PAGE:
Not knowing how to respond to such teasing, Léo gradually distances himself from Rémi and the rumors surrounding their complicity. What Dhont does that could have broken the movie early on isn’t demonizing classmates. Aside from the initial teasing with homophobic bangs, there are no bullies in the film. However, the Belgian filmmaker shows how these implications put pressure on the two best friends, ultimately causing a rift in their lifelong attachment. Over time, they see each other less and less, to the point of no longer communicating or looking at each other. And, when you least expect it, tragedy initiates the second act – a humanistic and heartbreaking moment that is sure to bring tears to many. What began as a film about two people who couldn’t be separated from each other, no matter what, ends up as a reflection of grief and societal norms of conformity imposed on young people.

close may contain expected narrative beats, but what’s great about Lukas Dhont’s second feature is how effective and humanistic his approach to the story is. The grieving process is handled in an unpredictable way, replacing the usual screaming matches and crying scenes with quiet scenes that make you reflect on the pain that consumes Leo living inside and his reluctance to go through the stages of the loss. That’s why it’s far more effective than most stories dealing with these topics. The tranquility of not dealing with grief properly fills his heart with tears of grief, which may cause him to implode sooner rather than later. In a way, it reminded me of the song “Introducing Angels”, from Destroyer’s underrated record, “Trouble in Dreams”. Singer Dan Bejar often repeats in the song “Common scars brought us together”, followed by “Under the light of the moon, it’s not too soon / The flower girls stalk the groom”. These lines refer to the unifying power of tragedy, which is a key factor in the last two scenes of close.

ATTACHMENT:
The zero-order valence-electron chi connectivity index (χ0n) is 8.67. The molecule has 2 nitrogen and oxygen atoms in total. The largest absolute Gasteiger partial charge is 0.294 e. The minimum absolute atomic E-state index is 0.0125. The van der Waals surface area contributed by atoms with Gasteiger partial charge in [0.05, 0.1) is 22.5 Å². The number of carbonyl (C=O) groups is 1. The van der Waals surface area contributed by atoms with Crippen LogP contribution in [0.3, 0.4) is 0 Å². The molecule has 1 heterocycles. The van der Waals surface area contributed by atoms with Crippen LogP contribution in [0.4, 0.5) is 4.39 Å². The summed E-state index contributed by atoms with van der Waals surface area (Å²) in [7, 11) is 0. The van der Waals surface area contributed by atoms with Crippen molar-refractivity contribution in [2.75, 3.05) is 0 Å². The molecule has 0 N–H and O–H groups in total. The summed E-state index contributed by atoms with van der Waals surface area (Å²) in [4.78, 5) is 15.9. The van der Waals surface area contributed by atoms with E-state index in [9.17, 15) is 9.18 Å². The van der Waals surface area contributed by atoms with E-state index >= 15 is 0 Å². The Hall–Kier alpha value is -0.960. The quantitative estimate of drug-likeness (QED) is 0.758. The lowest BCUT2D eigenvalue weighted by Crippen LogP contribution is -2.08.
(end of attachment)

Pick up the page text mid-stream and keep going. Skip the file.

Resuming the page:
Along with the long-lasting grieving process, Dhont explores how toxic masculinity is plastered into the lives of these young children, with Leo ultimately using ice hockey to forget the pain. However, his constant falls and failures are part of him, knowing that he does it just to fit in rather than take advantage. Everything becomes a blur, but Leo doesn’t want to admit it, holds his head high and ignores his feelings to conceive with the idea that “boys don’t cry”. His classmates project their own insecurities, fears and suspicions onto the intimate relationship between Léo and Rémi. Dhont paints a portrait of today’s society to open the viewer’s eyes to youth. Seeing the recent anti-LGBTQ+ laws that have surfaced in different countries gives this film more impact, significance, and multiple layers of melancholy filled with dread and desolation. By the time close is coming to an end, you have cried more than a dozen times; your heart is filled with sadness because of the reminiscence of past relationships and the vivid depictions of the world we live in today.

Lukas Dhont is becoming a force to be reckoned with, as with every feature he develops – his work feels more mature and personal the longer it continues to perform. His filmography may be just beginning to shape itself, but Dhont’s cinema is powerful and emotionally moving, more so than most filmmakers working today.

Rating: A